In the wake of the wars in Afghanistan and Iraq, thousands of veterans have returned home, many to Arkansas and Oklahoma to readjust to life in the civilian world. Often the adjustment can be quite difficult. Prior to these wars, a veteran suffering from post-traumatic stress disorders (PTSDs) would not be able to get disability benefits or treatment from the Veteran’s Administration (VA) for such a condition. However, knowledge about and attitudes towards PTSDs have advanced considerably.
What had previously, during different wars, been considered the phenomenon of being “shell-shocked” has now been diagnosed and accepted as a cognizable medical injury, PTSD is now recognized by medical authorities and the Defense Department as generally consisting of four symptoms:
(1) Reliving the Event – As PTSD is usually caused in response to a particular event, those who suffer from the condition often believe they are reliving the event even after they are back home. The backfiring of a car engine or the sound of an automobile accident can trigger uncomfortable feelings associated with PTSD.
(2) Avoiding Similar Situations – Another symptom of this condition is the tendency to avoid situations which simulate the traumatic event in which the soldier was involved. Such avoidance may not be obvious to the patient himself. He or she may unconsciously avoid riding in trucks, as an example, if they had experienced a negative experience in a truck during war.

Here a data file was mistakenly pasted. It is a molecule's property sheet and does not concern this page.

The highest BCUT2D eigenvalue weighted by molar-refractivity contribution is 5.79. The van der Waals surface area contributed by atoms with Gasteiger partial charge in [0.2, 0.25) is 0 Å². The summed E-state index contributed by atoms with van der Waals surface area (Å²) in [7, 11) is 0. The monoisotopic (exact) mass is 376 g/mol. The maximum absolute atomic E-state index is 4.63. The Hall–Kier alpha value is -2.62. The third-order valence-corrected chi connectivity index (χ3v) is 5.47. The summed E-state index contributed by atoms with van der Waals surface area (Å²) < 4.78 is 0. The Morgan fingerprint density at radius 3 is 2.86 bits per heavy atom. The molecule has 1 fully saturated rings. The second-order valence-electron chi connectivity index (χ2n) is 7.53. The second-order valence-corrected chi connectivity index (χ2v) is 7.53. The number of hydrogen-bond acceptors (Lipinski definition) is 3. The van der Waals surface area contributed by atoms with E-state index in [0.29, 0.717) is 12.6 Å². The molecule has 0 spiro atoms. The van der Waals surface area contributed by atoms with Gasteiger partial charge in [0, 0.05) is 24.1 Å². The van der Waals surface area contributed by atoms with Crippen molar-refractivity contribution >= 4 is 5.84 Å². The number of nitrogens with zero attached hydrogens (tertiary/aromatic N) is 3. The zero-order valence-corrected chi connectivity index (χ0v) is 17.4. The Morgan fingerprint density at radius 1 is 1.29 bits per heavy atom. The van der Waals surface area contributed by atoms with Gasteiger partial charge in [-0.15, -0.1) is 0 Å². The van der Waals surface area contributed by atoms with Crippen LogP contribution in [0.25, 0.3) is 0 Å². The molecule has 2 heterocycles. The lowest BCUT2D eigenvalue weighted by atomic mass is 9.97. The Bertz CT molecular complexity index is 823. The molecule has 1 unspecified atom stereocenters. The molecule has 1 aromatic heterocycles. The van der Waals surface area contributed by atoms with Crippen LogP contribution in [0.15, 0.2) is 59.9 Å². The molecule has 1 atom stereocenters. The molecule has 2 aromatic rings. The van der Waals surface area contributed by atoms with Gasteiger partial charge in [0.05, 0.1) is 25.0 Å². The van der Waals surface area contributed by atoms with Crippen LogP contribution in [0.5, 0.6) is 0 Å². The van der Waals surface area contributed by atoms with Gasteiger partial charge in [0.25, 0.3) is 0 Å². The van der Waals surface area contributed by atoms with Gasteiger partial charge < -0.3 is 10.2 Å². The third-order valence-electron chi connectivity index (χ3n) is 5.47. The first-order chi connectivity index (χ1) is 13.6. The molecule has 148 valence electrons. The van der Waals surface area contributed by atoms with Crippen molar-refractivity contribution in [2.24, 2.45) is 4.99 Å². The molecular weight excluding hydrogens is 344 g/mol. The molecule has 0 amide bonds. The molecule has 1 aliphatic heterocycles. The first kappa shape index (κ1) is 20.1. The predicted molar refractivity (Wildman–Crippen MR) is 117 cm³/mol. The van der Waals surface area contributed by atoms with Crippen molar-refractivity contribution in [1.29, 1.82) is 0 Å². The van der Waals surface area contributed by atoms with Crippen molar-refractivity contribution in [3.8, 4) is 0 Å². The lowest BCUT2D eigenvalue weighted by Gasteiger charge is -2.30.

(3) Feeling Numb – Some veterans have difficulty feeling joy or sadness if they are experiencing PTSD. They may avoid their loved ones and family members and not realize they have lost their capacity to experience normal emotions.
(4) Being Keyed Up – This can involve being irritable or being subject to sudden outrage or grief. Many PTSD victims do not even recognize these symptoms and deny they exist.
The Department of Defense and VA have changed their regulations concerning how these conditions should be diagnosed and treated. A veteran may be entitled to treatment and benefits for PTSD. Veterans who handle their own VA benefits appeal(s) without legal representation are at a great disadvantage because VA laws and regulations are complex and constantly changing. Let the Veteran Disability Attorneys at the law offices of NOLAN CADDELL REYNOLDS analyze your claim history and determine the best and most efficient way to getting you the benefits you deserve.
At the law firm of NOLAN CADDELL REYNOLDS, our attorneys have substantial experience representing veterans. Contact us toll free at 1-800-709-5297 or locally at 479-782-5297. Or you can reach us on our website at www.nolancaddellreynolds.com